In light of the licensed nursing shortage, many states are adopting unique CNA programs to train certified nursing assistants or CNAs to perform sophisticated medical duties and take on highly complex responsibilities in patient care. Although not all states have stepped up and designed extended training for higher achieving CNAs, many are currently enacting legislation and are expecting their board of nursing to comply with state-approved programs and certification examinations. CNA specialists enjoy higher salaries and more diverse duties and interesting assignments.
The Duties and Responsibilities of the CNA Specialist
In addition to performing basic patient care, CNAs are finding extraordinary careers as specialists in long-term-care facilities, hospitals and assisted living facilities. CNAs are the backbone of nursing care and many are defining the new role of the nursing assistant.
Skilled Nursing Facilities and Nursing Homes
Long-term care providers are harnessing the power of their CNA staff by providing special training for the following duties:
- Pass and administer common medications that do not require special nursing assessment
- Perform blood sugar finger sticks and may assist the patient to inject insulin
- Apply topical medications to patients’ skin
- Precept new CNAs in the program and on the nursing floor
- Perform lab specimen collection and blood draws
Assisted Living Facilities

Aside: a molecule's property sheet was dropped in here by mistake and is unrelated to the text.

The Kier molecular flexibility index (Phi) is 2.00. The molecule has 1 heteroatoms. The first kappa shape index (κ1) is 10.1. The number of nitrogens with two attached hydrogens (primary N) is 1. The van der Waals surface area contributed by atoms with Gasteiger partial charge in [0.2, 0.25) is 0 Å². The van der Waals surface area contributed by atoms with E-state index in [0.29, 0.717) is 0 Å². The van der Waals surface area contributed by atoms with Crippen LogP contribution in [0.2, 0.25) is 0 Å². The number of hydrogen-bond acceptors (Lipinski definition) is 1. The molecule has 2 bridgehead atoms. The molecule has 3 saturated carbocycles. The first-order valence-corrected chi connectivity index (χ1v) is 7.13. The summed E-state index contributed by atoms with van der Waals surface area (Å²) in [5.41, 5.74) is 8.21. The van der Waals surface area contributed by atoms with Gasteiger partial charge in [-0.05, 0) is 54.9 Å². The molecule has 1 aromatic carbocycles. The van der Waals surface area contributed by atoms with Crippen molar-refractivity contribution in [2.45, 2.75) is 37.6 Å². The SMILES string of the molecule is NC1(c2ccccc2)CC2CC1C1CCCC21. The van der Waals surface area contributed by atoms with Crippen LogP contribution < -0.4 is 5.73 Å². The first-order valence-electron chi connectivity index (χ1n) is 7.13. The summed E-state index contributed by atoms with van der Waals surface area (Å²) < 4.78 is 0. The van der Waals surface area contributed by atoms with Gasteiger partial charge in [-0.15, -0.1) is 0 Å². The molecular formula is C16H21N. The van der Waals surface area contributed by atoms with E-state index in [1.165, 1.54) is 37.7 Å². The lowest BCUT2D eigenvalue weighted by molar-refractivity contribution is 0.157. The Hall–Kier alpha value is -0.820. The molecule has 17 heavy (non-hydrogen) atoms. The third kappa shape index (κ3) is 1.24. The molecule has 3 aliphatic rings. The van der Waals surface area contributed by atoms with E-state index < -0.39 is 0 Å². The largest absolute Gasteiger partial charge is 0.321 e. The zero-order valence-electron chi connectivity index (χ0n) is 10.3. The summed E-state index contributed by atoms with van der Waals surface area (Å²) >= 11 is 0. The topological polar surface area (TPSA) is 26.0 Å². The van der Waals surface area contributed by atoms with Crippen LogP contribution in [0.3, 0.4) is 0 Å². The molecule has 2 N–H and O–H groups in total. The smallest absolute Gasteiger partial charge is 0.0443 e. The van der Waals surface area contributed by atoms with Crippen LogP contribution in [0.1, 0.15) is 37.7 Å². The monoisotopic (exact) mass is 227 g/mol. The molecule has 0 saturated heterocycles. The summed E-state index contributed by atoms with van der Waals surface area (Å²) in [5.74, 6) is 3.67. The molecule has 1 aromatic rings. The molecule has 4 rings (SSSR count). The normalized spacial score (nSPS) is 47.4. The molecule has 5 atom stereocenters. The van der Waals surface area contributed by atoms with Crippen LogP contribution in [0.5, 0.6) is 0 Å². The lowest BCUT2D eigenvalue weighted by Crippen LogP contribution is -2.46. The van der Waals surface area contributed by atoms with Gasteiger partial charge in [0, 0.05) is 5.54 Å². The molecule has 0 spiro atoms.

Assisted living facilities are also training CNAs to provide a higher level of care for their independent residents. In the past, assisted living facilities carried limited state licenses that would not accommodate residents that required assistance with taking their medication. Currently, several states are considering or allowing the help of specially trained CNAs to pass medications, apply topical medications and take blood sugars in assisted facilities. The CNA specialist helps residents live independently longer and avoid the need for entering a nursing home.
Hospitals and Medical Centers
Numerous states now allow CNAs to be specially trained and pass medications, perform finger sticks, collect lab specimens and insert urinary catheters. Due to a successful CNA medication program at the Veteran’s Affairs Medical Centers throughout the country in 1999, many hospitals are following suit and training their CNAs for specialized programs.
States that Provide Extended Training and Program Requirements for CNAs
Depending on the state of your practice, states that provide special programs for CNAs require six months to one year of full-time work experience, a 45 to a 100-hour training program in medication administration, the completion of skills lab training and a strong passing grade on the state competency or state board examination. States that allow extended duties and special training for CNAs include:
- New Hampshire
- New Jersey
- New Mexico
- New York
- North Carolina
- North Dakota
- South Carolina
- South Dakota
- West Virginia
Excellent Opportunities for CNAs
As a CNA who passes medications, performs complex patient care and collects lab specimens, you may be licensed or certified in your state of practice. CNA specialists are usually titled as certified medication assistant, licensed medication assistant or certified medication technician. In addition to higher pay and a more specialized position, you can make a higher salary, and in some states, use your experience as a high-level CNA to receive a credit to further your career in healthcare or nursing.